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Tuesday, October 10, 2017

My Trailer Redo - Days 54, 55 - Sealing the Crack

 
This accomplishment seems like a huge milestone. In reality, I suppose it isn't too big a deal, but I feel as if I've finally done something that actually is forward progress.

The two places where I was repairing the lips of the seam between the halves of the trailer are finished. I ended up using two layers of fiberglass and a coat of resin and hardener, mixed with cabosil (fumed silica- texture like powdered sugar) for the final layer. I don't think I did a very good job with this, but I learned a lot and I can sand it down some more to be smoother.

Here's the built up place on the roof seam, trimmed off, ready for sealant. It turned out to have a good spacing.

fiberglass trailer seam

The place on the rear that was so difficult ended up wider than I wanted it to. I was afraid I was going to have to cut it off and start over, but I took a tiny piece of the Trim Loc and checked to see if it would fit over the gap. It will. It's not perfect, but I decided I could live with it, and hardly anyone else will notice.

fiberglass trailer seam

There was one other stupid thing to deal with, but it was simple. In two different places, one side of the seam was much higher than the other. That's what you are seeing in the picture below. I trimmed those spots so the two sides were more equal height.

fiberglass trailer seam

Then I was finally ready to apply the 3M 5200 Marine Adhesive/Sealant in the crack. First I cleaned out the crack as well as possible. A stiff steel-bristle brush worked the best for the job. After that, I used a rag with acetone and wiped the crack out. There were places I couldn't really get into with either one, but I did the best I could.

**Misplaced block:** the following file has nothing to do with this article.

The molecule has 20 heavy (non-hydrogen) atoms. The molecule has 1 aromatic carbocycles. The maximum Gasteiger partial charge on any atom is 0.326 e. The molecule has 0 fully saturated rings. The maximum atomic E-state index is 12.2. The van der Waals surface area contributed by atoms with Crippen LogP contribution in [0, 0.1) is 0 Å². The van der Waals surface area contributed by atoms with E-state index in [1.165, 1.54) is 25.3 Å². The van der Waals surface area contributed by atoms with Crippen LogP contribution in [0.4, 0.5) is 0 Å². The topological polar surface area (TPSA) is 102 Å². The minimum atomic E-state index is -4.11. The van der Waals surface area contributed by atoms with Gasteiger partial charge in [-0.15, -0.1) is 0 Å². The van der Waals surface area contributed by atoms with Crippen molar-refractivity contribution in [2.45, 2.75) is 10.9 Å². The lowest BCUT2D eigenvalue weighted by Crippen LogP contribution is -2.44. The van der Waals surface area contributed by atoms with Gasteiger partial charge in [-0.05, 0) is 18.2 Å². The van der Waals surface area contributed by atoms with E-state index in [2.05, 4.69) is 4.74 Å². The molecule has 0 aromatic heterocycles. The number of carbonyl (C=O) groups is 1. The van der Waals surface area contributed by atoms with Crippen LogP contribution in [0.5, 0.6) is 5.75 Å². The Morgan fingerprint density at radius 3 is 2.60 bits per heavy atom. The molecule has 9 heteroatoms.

The sealant was interesting. The directions say you must use it all within 24 hours once you open the tube. It's a tube just like most kinds of caulk that you stick in a caulking gun. It has the consistency of melted marshmallows, but is even more sticky, if that's possible. I was forewarned to wear gloves.

It's just barely soft enough that over the course of a few hours it actually flowed down into the crack even where I wasn't able to force it in very much. Here's that roof spot again, filled.

sealed fiberglass trailer seam

And here's the front of the trailer where I trimmed the sides to be equal.

sealed fiberglass trailer seam

This afternoon, I checked the seam and put a tiny bit more sealant on in places where there were gaps or obvious air pockets. All in all, I'm fairly satisfied.

Also bought $16 worth of sandpaper and sanding sponges for the next phase! But I forgot to get another box of gloves, so there will be another store trip very soon. I bought a box of 50 when I started, and there are 2 left.

See Repairing the Crack
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3 comments:

The Furry Gnome said...

At least it's serious progress!

Secondary Roads said...

It's starting to look very good.

Ann Thompson said...

You got quite a lot accomplished

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